Actually I can't see it.
In referencing the Tex. Penal Code 46.01 that you posted,
(3)"...Firearm does not include a firearm that may have, as an integral part, a folding knife blade or other characteristics of weapons made illegal by this chapter and that is:
(A) an antique or curio firearm manufactured before 1899; or
(B) a replica of an antique or curio firearm manufactured before 1899, but only if the replica does not use rim fire or center fire ammunition."
A black powder firearm does not use rim fire or center fire ammunition, and it seems to me would be considered an antique or curio, or replica of an antique or curio.
It looks like there is a clear contradiction between the first and last half of that section of penal code. Because a black powder firearm is "designed, made, or adapted to expel a projectile through a barrel by using the energy generated by an explosion or burning substance," and therfore would be considered illegal to own by a felon. However the Penal Code continues on to say that the term firearm does not include antiques or replicas of antiques that do not use rim fire or center fire ammunition which is in the case of black powder firearms.
I have also researched Federal code and defintions of a firearm. I understand that Federal laws and codes would supercede state laws and codes in the case of a federally convicted felon. An individual convicted of a felony against the United States, would be subject to Federal laws and codes instead of Texas laws and codes foremost, is this correct??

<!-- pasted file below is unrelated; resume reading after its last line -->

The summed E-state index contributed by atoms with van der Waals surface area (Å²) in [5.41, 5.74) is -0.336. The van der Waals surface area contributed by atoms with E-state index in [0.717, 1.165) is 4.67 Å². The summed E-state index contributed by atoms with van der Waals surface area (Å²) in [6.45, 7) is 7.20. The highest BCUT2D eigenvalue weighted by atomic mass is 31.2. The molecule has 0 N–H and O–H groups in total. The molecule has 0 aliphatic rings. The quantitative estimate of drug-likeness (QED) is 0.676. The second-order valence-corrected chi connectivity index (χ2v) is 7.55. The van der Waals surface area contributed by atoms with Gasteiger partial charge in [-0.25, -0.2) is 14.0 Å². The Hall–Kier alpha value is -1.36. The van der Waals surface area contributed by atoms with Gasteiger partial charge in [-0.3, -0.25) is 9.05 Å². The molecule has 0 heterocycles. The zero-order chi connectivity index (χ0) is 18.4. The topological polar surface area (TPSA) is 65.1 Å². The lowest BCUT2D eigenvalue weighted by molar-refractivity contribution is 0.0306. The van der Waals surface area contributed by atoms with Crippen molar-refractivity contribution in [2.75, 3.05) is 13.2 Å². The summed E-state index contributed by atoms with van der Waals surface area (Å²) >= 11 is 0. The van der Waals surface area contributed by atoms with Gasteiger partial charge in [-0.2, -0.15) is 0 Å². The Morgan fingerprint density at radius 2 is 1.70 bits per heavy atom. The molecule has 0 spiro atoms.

Referencing Title 18, Part 1, Chapter 44, Section 921 of U.S. Code,
(3) The term "firearm" means
(A) any weapon (including a starter gun) which will or is designed to or may readily be
converted to expel a projectile by the action of an explosive;
(B) the frame or receiver of any such weapon;
(C) any firearm muffler or firearm silencer; or
(D) any destructive device. Such term does not include an antique firearm.
(Bold added for reference)
and continues to define...
(16) The term "antique firearm" means-
(A) any firearm (including any firearm with a matchlock, flintlock, percussion cap, or similar type of ignition system) manufactured in or before 1898; or
(B) any replica of any firearm described in subparagraph (A) if such replica-(i) is not designed or redesigned for using rimfire or conventional centerfire fixed
ammunition, or(ii) uses rimfire or conventional centerfire fixed ammunition which is no longer manufactured in the United States and which is not readily available in the ordinary channels of commercial trade; or
(C) any muzzle loading rifle, muzzle loading shotgun, or muzzle loading pistol, which is designed to use black powder, or a black powder substitute, and which cannot use fixed ammunition. For purposes of this subparagraph, the term "antique firearm" shall not include any weapon which incorporates a firearm frame or receiver, any firearm which is converted into a muzzle loading weapon, or any muzzle loading weapon which can be readily converted to fire fixed ammunition by replacing the barrel, bolt, breechblock, or any combination thereof.
(bold added for reference)
As you can see, U.S. Code directly references "black powder firearm."
So my questions still feels un-answered and I will reword it as such...
"Can a federally convicted felon, own a black powder firearm, in Texas? If his conviction was a Federal Felony and not a State of Texas Felony?"
Maybe you can also help me to understand why the similar Texas and U.S. codes seem to contradict themselves?